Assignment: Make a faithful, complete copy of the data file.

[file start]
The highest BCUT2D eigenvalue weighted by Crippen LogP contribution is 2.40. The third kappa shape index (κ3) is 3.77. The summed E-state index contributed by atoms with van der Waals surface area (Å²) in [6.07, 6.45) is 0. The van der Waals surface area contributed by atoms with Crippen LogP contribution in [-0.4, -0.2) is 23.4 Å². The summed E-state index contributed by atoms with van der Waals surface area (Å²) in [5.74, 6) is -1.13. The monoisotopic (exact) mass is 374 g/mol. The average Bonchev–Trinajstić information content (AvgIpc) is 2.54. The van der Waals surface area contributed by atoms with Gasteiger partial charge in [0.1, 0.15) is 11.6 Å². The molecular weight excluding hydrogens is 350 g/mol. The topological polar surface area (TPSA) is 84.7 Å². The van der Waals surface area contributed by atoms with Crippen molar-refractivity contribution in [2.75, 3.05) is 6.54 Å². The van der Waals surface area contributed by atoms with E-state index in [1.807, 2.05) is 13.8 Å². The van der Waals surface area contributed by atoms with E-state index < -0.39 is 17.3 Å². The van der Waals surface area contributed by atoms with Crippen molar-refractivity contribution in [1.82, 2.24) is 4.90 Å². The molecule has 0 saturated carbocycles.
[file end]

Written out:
The highest BCUT2D eigenvalue weighted by Crippen LogP contribution is 2.40. The third kappa shape index (κ3) is 3.77. The summed E-state index contributed by atoms with van der Waals surface area (Å²) in [6.07, 6.45) is 0. The van der Waals surface area contributed by atoms with Crippen LogP contribution in [-0.4, -0.2) is 23.4 Å². The summed E-state index contributed by atoms with van der Waals surface area (Å²) in [5.74, 6) is -1.13. The monoisotopic (exact) mass is 374 g/mol. The average Bonchev–Trinajstić information content (AvgIpc) is 2.54. The van der Waals surface area contributed by atoms with Gasteiger partial charge in [0.1, 0.15) is 11.6 Å². The molecular weight excluding hydrogens is 350 g/mol. The topological polar surface area (TPSA) is 84.7 Å². The van der Waals surface area contributed by atoms with Crippen molar-refractivity contribution in [2.75, 3.05) is 6.54 Å². The van der Waals surface area contributed by atoms with E-state index in [1.807, 2.05) is 13.8 Å². The van der Waals surface area contributed by atoms with E-state index < -0.39 is 17.3 Å². The van der Waals surface area contributed by atoms with Crippen molar-refractivity contribution in [1.82, 2.24) is 4.90 Å². The molecule has 0 saturated carbocycles.